Cellular

September, 2004, Thriller

Directed by:David R. Ellis

Starring:Chris Evans, Kim Basinger, Jason Statham, Eric Christian Olsen, Eric Etebari, with Noah Emmerich, and and William H. Macy

How refreshing; an action thriller that's neither over-long nor inclined to take itself too seriously. While not as accomplished or intelligent as the summer's best in this genre, (The Bourne Supremacy), Cellular benefits from a unique, (if highly improbable) premise, a pair of bracing performances and a pulse-thumping final shoot-out. At a brisk 94 minutes, this one delivers the kind of non-stop machismo which appeals to the adolescent male in (almost) all of us.

Veteran screenwriter Larry Cohen came up with the idea for this movie while writing the screenplay for last year's polar opposite, Phone Booth. In that film, the lead was trapped on a phone within the confines of a highly recognizable physical space; in Cellular, on the other hand, the hero can move about freely, but only to assist Mrs. Jessica Martin, (Kim Bassinger) a frantic housewife and mother who's been kidnapped and left alone in the attic of an abandoned Los Angles home with only a smashed telephone for company. Because she just happens to be a middle-school science teacher, Jessica manages to assemble the bits and pieces of the phone into a one-way plea for help that gets sent to the cell phone of Ryan, (Chris Evans) a twenty-ish beach boy busily hustling sweet young things on Santa Monica's boardwalk. Initially convinced that he's the subject of an elaborate prank, Sean becomes convinced of Jessica's plight and tries to enlist the help of desk sergeant Mooney, (William H. Macy) in tracking Jessica down before the thuggish Greer, (Jason Statham) and the two goons accompanying him can kidnap her son and husband as well. But for what purpose, exactly? 

The kidnappers' boldness and ferocity are initially as inexplicable as their objective, and it's one of Cellular's understated charms that it exposes those elements of the plot only when the action absolutely demands it. Like other, more famous examples of the "predicament" thriller, (North by Northwest, Die Hard) in which an outlandish plot device becomes the propellant of the movie's subsequent action, this one follows Ryan's frantic efforts to stay connected to Jessica as he robs, carjacks and lies his way closer and closer to her abductors while Mooney employs the typical elements of law enforcement procedure in checking out Ryan's improbable request for help.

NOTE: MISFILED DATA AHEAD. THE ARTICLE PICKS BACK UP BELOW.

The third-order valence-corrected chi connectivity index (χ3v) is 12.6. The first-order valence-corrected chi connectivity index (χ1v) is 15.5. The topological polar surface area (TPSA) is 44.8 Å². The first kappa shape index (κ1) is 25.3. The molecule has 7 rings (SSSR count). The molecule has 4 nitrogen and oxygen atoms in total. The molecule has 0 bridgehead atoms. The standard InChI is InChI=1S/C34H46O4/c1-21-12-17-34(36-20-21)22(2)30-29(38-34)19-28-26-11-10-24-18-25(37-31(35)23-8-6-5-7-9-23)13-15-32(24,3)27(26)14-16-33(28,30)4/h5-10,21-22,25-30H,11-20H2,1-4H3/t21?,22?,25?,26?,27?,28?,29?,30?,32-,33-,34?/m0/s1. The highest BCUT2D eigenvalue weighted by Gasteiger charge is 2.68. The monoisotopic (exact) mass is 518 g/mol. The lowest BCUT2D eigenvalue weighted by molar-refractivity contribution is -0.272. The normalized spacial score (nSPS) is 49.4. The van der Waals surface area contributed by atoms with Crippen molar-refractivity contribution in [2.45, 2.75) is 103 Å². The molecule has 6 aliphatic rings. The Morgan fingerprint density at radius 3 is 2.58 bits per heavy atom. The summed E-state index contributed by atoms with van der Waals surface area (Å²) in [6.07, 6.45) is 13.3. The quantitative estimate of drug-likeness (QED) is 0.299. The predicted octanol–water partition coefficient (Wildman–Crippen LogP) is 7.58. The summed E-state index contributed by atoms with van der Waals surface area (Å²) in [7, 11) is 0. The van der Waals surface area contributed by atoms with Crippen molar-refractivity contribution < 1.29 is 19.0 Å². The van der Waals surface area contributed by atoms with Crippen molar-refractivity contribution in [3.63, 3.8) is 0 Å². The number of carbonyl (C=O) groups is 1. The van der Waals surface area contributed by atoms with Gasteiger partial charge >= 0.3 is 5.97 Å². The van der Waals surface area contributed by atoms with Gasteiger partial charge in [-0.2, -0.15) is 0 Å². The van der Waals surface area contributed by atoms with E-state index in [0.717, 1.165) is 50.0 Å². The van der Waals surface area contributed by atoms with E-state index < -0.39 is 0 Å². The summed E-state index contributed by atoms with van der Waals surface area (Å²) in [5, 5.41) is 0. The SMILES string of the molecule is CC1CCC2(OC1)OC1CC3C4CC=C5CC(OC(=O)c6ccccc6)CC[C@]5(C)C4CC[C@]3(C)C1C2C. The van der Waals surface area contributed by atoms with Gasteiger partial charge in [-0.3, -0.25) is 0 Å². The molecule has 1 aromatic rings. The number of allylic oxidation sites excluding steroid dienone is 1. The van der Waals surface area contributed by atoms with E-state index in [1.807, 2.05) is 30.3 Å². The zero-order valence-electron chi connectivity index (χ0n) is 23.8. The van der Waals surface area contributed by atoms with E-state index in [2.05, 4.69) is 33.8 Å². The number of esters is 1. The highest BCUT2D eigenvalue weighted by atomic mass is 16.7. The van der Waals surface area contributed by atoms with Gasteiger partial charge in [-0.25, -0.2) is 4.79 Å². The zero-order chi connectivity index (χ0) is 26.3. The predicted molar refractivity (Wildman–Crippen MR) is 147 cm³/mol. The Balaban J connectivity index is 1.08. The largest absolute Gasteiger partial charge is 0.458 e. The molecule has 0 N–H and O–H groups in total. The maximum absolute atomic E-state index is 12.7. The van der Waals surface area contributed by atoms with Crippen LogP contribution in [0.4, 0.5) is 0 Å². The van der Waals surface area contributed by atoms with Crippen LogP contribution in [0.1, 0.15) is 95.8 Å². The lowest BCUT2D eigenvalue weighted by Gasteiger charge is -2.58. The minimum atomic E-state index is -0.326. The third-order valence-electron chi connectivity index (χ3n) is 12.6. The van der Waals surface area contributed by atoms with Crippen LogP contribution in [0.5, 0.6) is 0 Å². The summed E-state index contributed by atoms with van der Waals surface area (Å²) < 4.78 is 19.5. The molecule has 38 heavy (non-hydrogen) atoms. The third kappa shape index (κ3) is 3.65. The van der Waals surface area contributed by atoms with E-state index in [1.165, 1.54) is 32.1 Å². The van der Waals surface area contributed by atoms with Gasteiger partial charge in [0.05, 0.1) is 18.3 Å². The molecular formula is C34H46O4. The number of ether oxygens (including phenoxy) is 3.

Macy, (Fargo, Seabiscuit) embodies the career cop, (nearing retirement without ever firing his gun in the line of duty) a civil servant far more comfortable with police bureaucracy than crime itself. That hang-dog face and slightly apologetic manner seem designed to relegate Mooney to the category of comedic loser, but screenwriter Chris Morgan manages to invert this flatfoot's role as effectively as that of Greer and his violent cohorts. At age 54, Macy continues to take parts in thoroughly conventional films and make something special out of them. He should be awarded an Oscar one day simply for the sustained excellence of his work.

As Greer, Great Britain's Jason Statham, (The Italian Job, Snatch) once again displays the restless energy which makes the characters his portrays capable of anything--in this case, a villainy so palpable the audience's loathing is equaled only by its desire to see him get his comeuppance. With his close-cropped hair and chiseled physique, (a decade ago, the actor was an Olympic diver for England) Statham seems destined to find a great deal of work in the action film genre for which he's very well equipped; like the younger John Travolta, Statham's a true switch hitter, moving back and forth between roles as hero and villain with perfect credibility. 

Cellular would have been considerably more interesting had its principals been better developed; Bassinger's distraught-but-plucky heroine in distress is about as believable as Chris Evans' boyish Ryan. The real charms of this unpretentious thriller lie in the performances of its sidemen and the script's sly ability to gently mock the genre it's so obviously comfortable being part of. If you aren't willing to spend a couple of hours in a theater on this one, earmark it for an evening at home with your DVD in a year or so; when you're in the mood for some mindless action, you won't be disappointed. 

Question; with a garroting, a stabbing, a pair of brutal fistfights, the terrorizing of a woman and her grade-school-aged child and at least 4 deaths by gunshot, why is this film rated PG-13? We're clearly in R-rated country here, with enough profanity scattered throughout the screenplay to confirm that designation. The Motion Picture Rating Association should be ashamed of itself for letting adolescents such easy access to this one.           

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